What is C60?
The Carbon 60 or C60 for short (also called Fullerene 60) is a molecule that resembles a soccer ball or buckyball. It has the shape of a spherical ball, made of sixty carbon atoms, hence the name C60.
Carbon 60 was discovered in 1985 by Harry Kroto, Robert Curl and Richard Smalley, a discovery for which they were awarded the 1996 Nobel Prize for Chemistry. They vaporized graphite with a sophisticated instrument at Rice University in Houston, Texas. The machine vaporized and organized the carbon in the form of a new molecule, the carbon 60 had just been discovered.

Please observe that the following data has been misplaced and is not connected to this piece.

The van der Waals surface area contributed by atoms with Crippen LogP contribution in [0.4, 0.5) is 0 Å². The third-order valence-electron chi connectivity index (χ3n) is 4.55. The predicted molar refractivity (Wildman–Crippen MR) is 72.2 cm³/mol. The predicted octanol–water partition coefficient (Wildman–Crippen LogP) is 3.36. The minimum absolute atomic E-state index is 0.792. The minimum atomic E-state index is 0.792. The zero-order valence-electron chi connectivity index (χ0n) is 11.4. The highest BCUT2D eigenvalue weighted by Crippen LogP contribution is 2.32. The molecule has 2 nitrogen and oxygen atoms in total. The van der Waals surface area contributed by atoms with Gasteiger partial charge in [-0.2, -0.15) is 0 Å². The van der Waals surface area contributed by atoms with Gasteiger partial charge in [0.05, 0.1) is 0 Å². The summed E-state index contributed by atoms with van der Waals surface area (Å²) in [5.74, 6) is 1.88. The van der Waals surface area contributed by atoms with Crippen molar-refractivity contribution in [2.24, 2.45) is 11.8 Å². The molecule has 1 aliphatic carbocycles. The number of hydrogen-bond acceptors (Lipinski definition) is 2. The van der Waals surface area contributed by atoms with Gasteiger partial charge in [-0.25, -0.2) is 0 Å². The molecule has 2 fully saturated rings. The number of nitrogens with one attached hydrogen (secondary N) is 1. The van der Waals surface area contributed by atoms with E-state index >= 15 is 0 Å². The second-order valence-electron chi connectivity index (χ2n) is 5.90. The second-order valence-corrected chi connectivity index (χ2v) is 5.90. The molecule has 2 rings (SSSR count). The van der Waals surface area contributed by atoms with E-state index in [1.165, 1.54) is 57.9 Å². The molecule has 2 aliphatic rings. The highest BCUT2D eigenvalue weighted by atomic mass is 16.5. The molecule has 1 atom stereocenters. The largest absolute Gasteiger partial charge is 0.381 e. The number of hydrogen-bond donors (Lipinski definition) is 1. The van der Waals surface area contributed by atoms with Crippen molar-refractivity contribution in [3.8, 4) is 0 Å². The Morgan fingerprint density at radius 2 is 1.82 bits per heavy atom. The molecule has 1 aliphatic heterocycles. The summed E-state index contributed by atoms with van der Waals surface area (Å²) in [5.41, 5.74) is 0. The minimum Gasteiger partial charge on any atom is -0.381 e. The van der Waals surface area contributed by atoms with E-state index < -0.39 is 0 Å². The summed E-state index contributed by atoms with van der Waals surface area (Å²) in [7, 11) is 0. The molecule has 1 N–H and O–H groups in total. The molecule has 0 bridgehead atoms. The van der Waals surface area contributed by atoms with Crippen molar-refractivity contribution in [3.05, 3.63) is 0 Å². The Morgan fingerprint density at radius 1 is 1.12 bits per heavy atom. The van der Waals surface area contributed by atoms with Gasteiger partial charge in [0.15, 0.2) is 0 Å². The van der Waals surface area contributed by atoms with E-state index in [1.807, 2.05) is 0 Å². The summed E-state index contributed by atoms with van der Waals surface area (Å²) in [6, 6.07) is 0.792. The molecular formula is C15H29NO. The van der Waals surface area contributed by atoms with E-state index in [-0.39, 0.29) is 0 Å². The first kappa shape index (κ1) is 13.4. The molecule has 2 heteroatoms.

The researchers named the Buckminster fullerene C60 in honor of Richard Buckminster Fuller, an American architect and inventor of the geodesic dome.
C60 is found in nature as well as in space, typically in soot, charcoal or other carbon-based ash in very small amounts. It can be generated naturally in small amounts during combustion and lightning strikes, or manufactured in the laboratory from graphite, a pure form of carbon.
Carbon 60 or C60 fullerene is not soluble in water, it does not mix with water. Therefore, it must be mixed with a vegetable oil so that the C60 molecule can be absorbed by the body.